California Republicans call for suspending state’s gas tax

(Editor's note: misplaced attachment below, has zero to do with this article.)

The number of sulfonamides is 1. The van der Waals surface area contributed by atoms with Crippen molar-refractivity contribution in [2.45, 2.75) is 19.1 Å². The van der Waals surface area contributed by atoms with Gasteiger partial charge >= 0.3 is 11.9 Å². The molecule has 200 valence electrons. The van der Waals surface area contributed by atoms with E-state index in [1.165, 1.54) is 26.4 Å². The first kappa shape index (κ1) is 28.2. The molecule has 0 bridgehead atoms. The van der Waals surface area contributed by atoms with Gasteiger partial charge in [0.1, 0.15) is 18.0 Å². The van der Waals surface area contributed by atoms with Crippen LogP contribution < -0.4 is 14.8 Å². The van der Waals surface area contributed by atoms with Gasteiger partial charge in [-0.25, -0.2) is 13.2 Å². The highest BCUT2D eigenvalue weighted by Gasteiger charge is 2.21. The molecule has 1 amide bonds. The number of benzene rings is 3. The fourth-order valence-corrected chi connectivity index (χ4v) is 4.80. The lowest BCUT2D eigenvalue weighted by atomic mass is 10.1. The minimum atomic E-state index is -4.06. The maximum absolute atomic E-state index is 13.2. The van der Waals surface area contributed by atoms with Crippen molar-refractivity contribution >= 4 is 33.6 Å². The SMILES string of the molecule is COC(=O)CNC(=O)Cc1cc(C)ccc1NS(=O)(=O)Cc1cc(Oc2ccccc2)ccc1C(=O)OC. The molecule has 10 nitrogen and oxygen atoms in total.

California Republicans are calling for the immediate suspension of the state’s 51-cent per gallon gas tax in response to record-high gas prices, but their effort has been shot down in the Democratic-controlled Legislature. A group of lawmakers held a news conference Monday morning to announce they planned to force a floor vote later in the day to fast-track legislation that would suspend gas tax and backfill projects from the state’s $ 45 billion surpluses. The group included Republican Leader James Gallagher Assembly; Assemblymember Kevin Kiley, R-Rocklin; Senate Republican Leader Scott Wilk; Assemblymember Suzette Valladares, R-Santa Clarita; and Sen. Brian Jones, R-Santee.Gallagher said it’s time to give Californians “some much-needed relief from these high costs.” Assemblyman Kiley introduced AB 1638 back in January. However, the bill has not been assigned to a committee since then in order to move forward in the legislative process.In an attempt to fast-track the bill, Kiley asked lawmakers to waive the usual procedures and debate his bill on the Assembly floor today , but he was outnumbered in the Democratic-controlled Assembly. “Today the Republican and Independent Members of the Assembly voted to save Californians 51 cents per gallon by suspending the gas tax. In addition, 18 members abstained from the vote,” Kiley said in a statement afterward. “Unfortunately, the Supermajority rounded up enough votes to deny struggling Californians this modest measure of relief. Our state’s political leadership has never been so out of touch.” Democrats have resisted calls to scrap the gas tax.In January, Gov. Gavin Newsom called for suspending a planned increase in the gas tax in July and some key Democrats have been opposed to even that effort, The Associated Press reported.Newsom last week said he planned to offer Californians a direct rebate to address high gas prices. He did not announce specifics but said he would work with legislative leaders to “put money back in the pockets of Californians.” Dee Dee Myers, a senior adviser to Newsom, said the rebate could happen as soon as this spring and total in the billions of dollars. It would be limited to people who have a car, she said. Kiley derided that plan as another “complicated new program “from the governor with a process that at this point is vague. The gas tax is set to raise $ 6.8 billion to pay for projects on highways and roads, according to the Legislative Analyst’s Office. Here is where you can see how the money is spent. Erin Mellon, Newsom’s communications director, said the Republicans’ proposal “can be manipulated to help line the pockets of petro-dictatorship and oil companies who are benefiting from the spike in oil prices across the world. The Governor has proposed a tax rebate to provide billions in direct relief to Californians who are suffering from rising gas prices across the country, a direct result of Putin’s war. “Severin Borenstein, a professor at UC Berkeley who specializes in energy, told SF Gate that scrapping the tax entirely would be a “bad idea.” “Besides the fact that it pays for a lot of infrastructures, it also represents costs not included when we burn gas like local pollution, congestion on roads and the risk to pedestrians when we choose to drive,” he said. “None of that is priced into the price of gasoline, and those costs would go up if we completely removed the gas tax.”